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 FTP with Lasso

  Various methods examined


This post is about the various ways to use the FTP protocol with Lasso, from and to various systems. I have been trying to get it work and now that it does, I wanted to share what you can do. Of course there are probably installations where it all works out-of-the-box, but this time not with me.

So how do you transfer a file per ftp with Lasso? Well, before you do, you have to check off a list:

1.  Am I behind a firewall?

If so, check with your sysadmin for the following:
a) Is outbound ftp allowed? If not, your netadmin should allow it for the computer you will be sending files from.
b) Are all ports above 1023 freely accessible for PASV mode? You need to have that, because Lasso uses libcurl, of which the standard mode is PASV. If not, your netadmin should allow it for the computer you will be sending files from.

2.  Is the ftp server on the computer you will be sending files to, running?

3.  Check the connection by starting a terminal cq. command prompt session and type the following command:

ftp <ip-address or DNS name of server>

If you get a prompt for a username, the connection can be established.

4.  Log on via the in (3) established connection. Type the following command:

pwd

The current directory on the server, where you landed after you logged in, is listed. If this is the directory where you want to send files to, go to step 5. If it is not, navigate to a subfolder or sharepoint by using the command:

cd /some/remote/folder/

5.  Send a file. Navigate to the local directory you want to send files from, by using the command:

lcd /some/local/folder/

If you are in the right directory, transfer a file:

bin
put <filename>


If you get any errors, check the permissions of:

     - the file: may you read it?
     - the directory on the server: may you write to it?

6.  Example transfer:

testuser @ ~ $ ftp 82.93.29.20
Connected to 82.93.29.20.
220----------------------------------------------------------------------
220-Welcome to anXserve
220-
220-This is a private system.
220-No anonymous access possible.
220----------------------------------------------------------------------
220-
220 anXserve FTP server ready.
Name (82.93.29.20:testuser): testuser
331 Password required for testuser.
Password:
230----------------------------------------------------------------------
230-You are now logged in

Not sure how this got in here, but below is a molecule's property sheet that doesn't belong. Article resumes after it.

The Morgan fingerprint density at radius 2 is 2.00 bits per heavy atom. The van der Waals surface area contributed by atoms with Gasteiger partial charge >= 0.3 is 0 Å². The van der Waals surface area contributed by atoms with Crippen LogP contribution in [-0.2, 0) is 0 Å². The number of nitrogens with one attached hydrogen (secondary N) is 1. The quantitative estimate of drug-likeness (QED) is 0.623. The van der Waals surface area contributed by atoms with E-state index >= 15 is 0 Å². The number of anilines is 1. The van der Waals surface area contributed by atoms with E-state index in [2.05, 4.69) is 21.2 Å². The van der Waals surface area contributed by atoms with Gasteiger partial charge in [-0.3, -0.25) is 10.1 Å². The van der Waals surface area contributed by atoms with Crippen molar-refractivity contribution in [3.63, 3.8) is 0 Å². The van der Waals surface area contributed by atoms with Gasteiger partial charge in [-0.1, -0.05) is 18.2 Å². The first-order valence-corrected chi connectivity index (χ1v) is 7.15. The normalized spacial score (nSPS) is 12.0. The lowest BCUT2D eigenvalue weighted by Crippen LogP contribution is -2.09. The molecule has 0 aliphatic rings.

230----------------------------------------------------------------------
230-
230 User testuser logged in.
Remote system type is UNIX.
Using binary mode to transfer files.
ftp> pwd
Remote directory: /
ftp> ls
227 Entering Passive Mode (82,93,29,20,43,171)
150 Opening ASCII mode data connection for directory listing.
total 8
drwxr-xr-x   2 testuser  testuser    68 Aug  3  2009 82.93.29.20
drwx------   9 testuser  testuser   306 May 15  2008 Desktop
drwx------  14 testuser  testuser   476 Jul  6 00:28 Documents
drwxr-xr-x   3 testuser  testuser   102 Feb 22 15:22 Downloads
drwxrwxr-x   1 testuser  testuser   306 Feb 18 13:32 FTPRoot
drwx------  30 testuser  testuser  1020 Oct 14  2009 Library
drwx------   3 testuser  testuser   102 Jan 20  2006 Movies
drwx------   4 testuser  testuser   136 Nov 25  2007 Music
drwx------   4 testuser  testuser   136 Feb 18 12:30 Pictures
drwxr-xr-x   5 testuser  testuser   170 Sep  4  2009 Public
drwxr-xr-x   2 testuser  testuser    68 Jun 23 17:43 Sites
226 Transfer complete.
ftp> cd downloads
250 CWD command successful.
ftp> ls
227 Entering Passive Mode (82,93,29,20,43,180)
150 Opening ASCII mode data connection for directory listing.
226 Transfer complete.
ftp> lpwd
Local directory: /Users/testuser
ftp> lcd downloads
Local directory now: /Users/testuser/Downloads
ftp> !
testuser @ ~/Downloads $ echo Hello > hw.txt
testuser @ ~/Downloads $ ls
 hw.txt
testuser @ ~/Downloads $ cat hw.txt
Hello
testuser @ ~/Downloads $ exit
ftp> bin
200 Type set to I.
ftp> put hw.txt
local: hw.txt remote: hw.txt
227 Entering Passive Mode (82,93,29,20,44,16)
150 Opening BINARY mode data connection for directory listing.
100% |***************************************************************************************|     6       44.72 KiB/s    00:00 ETA
226 Transfer complete.
6 bytes sent in 00:00 (0.08 KiB/s)
ftp> ls
227 Entering Passive Mode (82,93,29,20,44,19)
150 Opening ASCII mode data connection for directory listing.
total 8
-rw-r--r--  1 testuser  testuser  6 Jul 10 17:03 hw.txt
226 Transfer complete.
ftp> close
221-You have transferred 6 bytes in 1 files.
221-Total traffic for this session was 215 bytes in 1 transfers.
221-Thank you for using the FTP service on anXserve.
221 Goodbye.
ftp> quit
testuser @ ~ $


Now that we know that transfers to our Unix server work, we can code a Lasso page with an ftp statement in it. Here are the two statements you can use.